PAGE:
Story and photos by Kristen Threinen, Nurse Assistant Training Program Manager, American Red Cross
Following a quick visit to our Red Cross centennial kick-off celebration in Minneapolis, my son Noah has had a lot of questions about the Red Cross.
And then, several days later, Noah’s 2nd grade class was given the option to dress-up as their favorite superhero. When I asked him that Tuesday evening (the day I received communication about dress-up day) if he wanted to dress-up he promptly responded, “YES!” He then stated he wanted to dress as a “real-life superhero,” a Red Cross volunteer.
I frantically emailed a co-worker, asking if there was any way I could purchase a Red Cross T-shirt. The co-worker came through as my Red Cross superhero with the shirt Noah’s wearing above.
Noah was beyond proud going to school dressed as a Red Cross superhero. And then, having the opportunity to walk with me in the St. Paul Winter Carnival parade was the icing on the cake!
June 28, 2016 was officially Vonnie Thomas Day in Minnesota after Governor Mark Dayton proclaimed it so in honor of Ms. Thomas’s sixty-five years of courageous Red Cross volunteer service. Read the proclamation below to learn about this remarkable woman and how she has helped and inspired many people in many ways.
State of Minnesota Proclamation for Vonnie Thomas
Whereas, the American Red Cross depends on the power of volunteers to accomplish its mission of preventing and alleviating suffering; and
Whereas, Nurse Vonnie Thomas has generously volunteered thousands of hours in distinguished leadership service through the American Red Cross over the past 65 years; and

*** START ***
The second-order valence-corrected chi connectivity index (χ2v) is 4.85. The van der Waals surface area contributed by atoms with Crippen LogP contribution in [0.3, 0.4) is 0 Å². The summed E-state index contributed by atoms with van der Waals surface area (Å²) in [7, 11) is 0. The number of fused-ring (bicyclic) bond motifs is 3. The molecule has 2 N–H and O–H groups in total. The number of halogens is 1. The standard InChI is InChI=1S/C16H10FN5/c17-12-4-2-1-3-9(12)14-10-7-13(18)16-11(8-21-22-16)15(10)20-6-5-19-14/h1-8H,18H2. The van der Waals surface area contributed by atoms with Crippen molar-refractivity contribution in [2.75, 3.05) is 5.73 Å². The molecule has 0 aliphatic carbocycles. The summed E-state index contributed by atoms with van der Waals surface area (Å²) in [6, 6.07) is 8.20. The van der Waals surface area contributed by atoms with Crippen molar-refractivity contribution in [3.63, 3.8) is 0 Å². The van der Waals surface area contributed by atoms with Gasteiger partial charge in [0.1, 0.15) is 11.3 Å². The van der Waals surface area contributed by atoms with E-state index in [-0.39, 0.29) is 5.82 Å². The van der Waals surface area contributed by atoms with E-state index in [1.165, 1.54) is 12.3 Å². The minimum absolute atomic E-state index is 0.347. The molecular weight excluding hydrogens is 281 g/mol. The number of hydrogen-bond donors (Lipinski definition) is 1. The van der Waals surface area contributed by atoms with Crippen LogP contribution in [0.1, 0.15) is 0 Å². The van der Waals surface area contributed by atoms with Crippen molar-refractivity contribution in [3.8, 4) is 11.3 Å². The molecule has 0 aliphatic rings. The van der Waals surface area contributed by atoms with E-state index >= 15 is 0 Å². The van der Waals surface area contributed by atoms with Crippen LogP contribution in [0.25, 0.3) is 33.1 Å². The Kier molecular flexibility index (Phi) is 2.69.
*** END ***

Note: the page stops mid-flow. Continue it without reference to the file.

Whereas, she courageously cared for those hurt by more than 40 local, national and international disasters such as the 2012 tornadoes in Minneapolis, the September 11 terrorist attacks on the Pentagon, Hurricane Katrina and the 35-W Bridge Collapse; and
Whereas, she has served in many roles on a local, division and national level and is currently a member of the Minnesota Region volunteer leadership team and Disaster Health Services lead and a Staff Wellness Consultant for 13 states; and
Whereas, she is an exceptional leader, innovator, medical professional, skilled instructor, and humanitarian and mentor, and is beloved by staff and volunteers alike; and
Whereas, she is a vibrant, engaged and active volunteer leading a statewide effort to build Integrated Care Teams in Minnesota to help families who’ve lost a loved one, and greatly contributed to the development and implementation of the training materials; and
Whereas, her tremendous voluntary service has been recognized with numerous awards, including the Florence Nightingale Medal, the highest international honor awarded by the International Committee of the Red Cross/Red Crescent, which celebrates the contributions of nurses and nursing aides to the work of the International Red Cross/Red Crescent Movement; and
Whereas, she finds inspiration in the words of the founder of the American Red Cross, Nurse Clara Barton: “You must never so much think as whether you like it or not, whether it is bearable or not; you must never think of anything except the need, and how to meet it.”; and
Whereas, she embodies the principles and spirit of the Red Cross and is a wonderful example of unselfish, humble and dedicated service, and an inspiration for us all;
Now, therefore, I, Mark Dayton, Governor of Minnesota, do hereby proclaim June 28, 2016 Vonnie Thomas Day in the State of Minnesota.
The Governor of Minnesota, Mark Dayton, declared June 28, 2016, as Peter Spokes Day in recognition of 65 years of volunteer service to the American Red Cross. Read below the proclamation words to learn more about the wholehearted leadership Mr. Spokes has given to us all.
State of Minnesota Proclamation for Peter R. Spokes
Whereas, the American Red Cross depends on the power of volunteers to accomplish its mission of preventing and alleviating suffering;